The pizza chain said it is conducting an investigation into how some of its customers were spammed.
The Australian arm of Domino’s has said it is looking into a “potential issue” with the systems of a former supplier that has resulted in its customers being spammed.
The pizza giant said customer email addresses, names, and suburbs of the stores food was ordered from may have been accessed.
“There is no evidence to suggest that there has been unauthorised access to Domino’s systems,” the company said in a statement.
Domino’s said it stopped working with the supplier in July, and is reviewing the incident.
“Domino’s apologises to customers who may have received any unsolicited emails as a result of this unauthorised access through the former supplier and recommends customers do not engage or respond to these emails,” it said.
“Domino’s confirmed customers do not have to update passwords or details but recommends they don’t click on any links contained in the spam material.”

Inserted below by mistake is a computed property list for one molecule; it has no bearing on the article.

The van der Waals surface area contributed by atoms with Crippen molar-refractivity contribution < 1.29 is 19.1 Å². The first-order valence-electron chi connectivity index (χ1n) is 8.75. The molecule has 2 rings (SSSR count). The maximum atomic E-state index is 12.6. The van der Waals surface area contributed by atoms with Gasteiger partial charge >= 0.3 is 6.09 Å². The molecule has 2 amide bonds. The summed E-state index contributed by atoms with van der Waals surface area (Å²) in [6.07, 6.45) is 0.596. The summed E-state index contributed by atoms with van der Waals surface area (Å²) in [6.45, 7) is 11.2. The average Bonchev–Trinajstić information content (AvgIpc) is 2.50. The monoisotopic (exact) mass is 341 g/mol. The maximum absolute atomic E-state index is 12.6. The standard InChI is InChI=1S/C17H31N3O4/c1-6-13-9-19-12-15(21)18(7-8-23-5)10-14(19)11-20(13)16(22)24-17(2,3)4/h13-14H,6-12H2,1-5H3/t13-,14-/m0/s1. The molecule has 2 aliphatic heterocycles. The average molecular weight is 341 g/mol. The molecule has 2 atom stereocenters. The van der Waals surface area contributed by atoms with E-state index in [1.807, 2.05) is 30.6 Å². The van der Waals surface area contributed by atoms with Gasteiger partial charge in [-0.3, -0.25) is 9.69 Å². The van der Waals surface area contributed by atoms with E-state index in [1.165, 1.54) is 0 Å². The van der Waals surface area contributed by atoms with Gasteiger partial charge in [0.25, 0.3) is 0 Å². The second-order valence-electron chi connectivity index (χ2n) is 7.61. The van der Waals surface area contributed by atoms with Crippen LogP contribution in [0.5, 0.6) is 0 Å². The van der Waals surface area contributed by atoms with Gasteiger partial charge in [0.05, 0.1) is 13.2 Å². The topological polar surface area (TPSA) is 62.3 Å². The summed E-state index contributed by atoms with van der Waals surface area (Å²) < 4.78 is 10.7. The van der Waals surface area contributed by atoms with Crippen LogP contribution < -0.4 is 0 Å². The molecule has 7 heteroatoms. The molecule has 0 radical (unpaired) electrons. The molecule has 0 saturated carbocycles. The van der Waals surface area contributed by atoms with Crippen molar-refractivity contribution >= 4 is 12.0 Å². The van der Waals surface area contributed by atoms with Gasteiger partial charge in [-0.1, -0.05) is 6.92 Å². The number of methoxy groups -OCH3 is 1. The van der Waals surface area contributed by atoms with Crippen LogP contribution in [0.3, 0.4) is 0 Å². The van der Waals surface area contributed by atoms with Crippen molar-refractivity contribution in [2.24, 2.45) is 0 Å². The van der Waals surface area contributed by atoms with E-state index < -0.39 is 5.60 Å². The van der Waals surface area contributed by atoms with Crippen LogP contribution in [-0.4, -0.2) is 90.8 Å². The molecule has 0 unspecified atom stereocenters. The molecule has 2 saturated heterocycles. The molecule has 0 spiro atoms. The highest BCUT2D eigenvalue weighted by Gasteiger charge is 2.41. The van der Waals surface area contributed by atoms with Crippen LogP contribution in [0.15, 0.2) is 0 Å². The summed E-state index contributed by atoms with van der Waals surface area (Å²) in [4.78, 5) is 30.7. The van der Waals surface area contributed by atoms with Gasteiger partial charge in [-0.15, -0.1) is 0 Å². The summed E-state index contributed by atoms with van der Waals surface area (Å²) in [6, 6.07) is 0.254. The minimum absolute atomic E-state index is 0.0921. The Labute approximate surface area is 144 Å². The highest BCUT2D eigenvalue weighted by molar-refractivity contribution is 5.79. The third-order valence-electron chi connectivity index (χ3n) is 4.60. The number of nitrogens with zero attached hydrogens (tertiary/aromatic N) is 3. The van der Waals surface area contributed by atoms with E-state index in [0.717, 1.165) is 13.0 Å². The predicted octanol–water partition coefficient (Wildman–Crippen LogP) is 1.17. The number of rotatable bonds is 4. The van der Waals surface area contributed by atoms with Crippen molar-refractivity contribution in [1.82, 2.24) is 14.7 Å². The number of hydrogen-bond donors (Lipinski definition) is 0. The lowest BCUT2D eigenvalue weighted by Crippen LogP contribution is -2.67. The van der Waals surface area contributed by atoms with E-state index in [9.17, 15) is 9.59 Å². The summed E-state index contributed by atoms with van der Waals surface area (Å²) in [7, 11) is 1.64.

The company said any concerned customers with questions should use its Facebook page or email dominos.feedback at dominos.com.au.
Earlier this week, a similar statement was issued by the New Zealand arm of the company to Stuff .
While the company has pushed its innovative side in recent years — such as drone delivery and GPS tracking — the company has suffered data breaches in the past.
In 2014, hackers stole the details of around 600,000 Domino’s Pizza customers in France and Belgium, and demanded €30,000.
The records included the “customers’ full names, addresses, phone numbers, email addresses, passwords and delivery instructions. (Oh, and their favourite pizza topping as well, because why not)”, according to the hackers’ Twitter account, at the time, which was quickly suspended.
Two years earlier, the Indian arm reportedly had 37,000 accounts leak .
In May, the company announced the first deliveries with its autonomous delivery vehicle in Germany.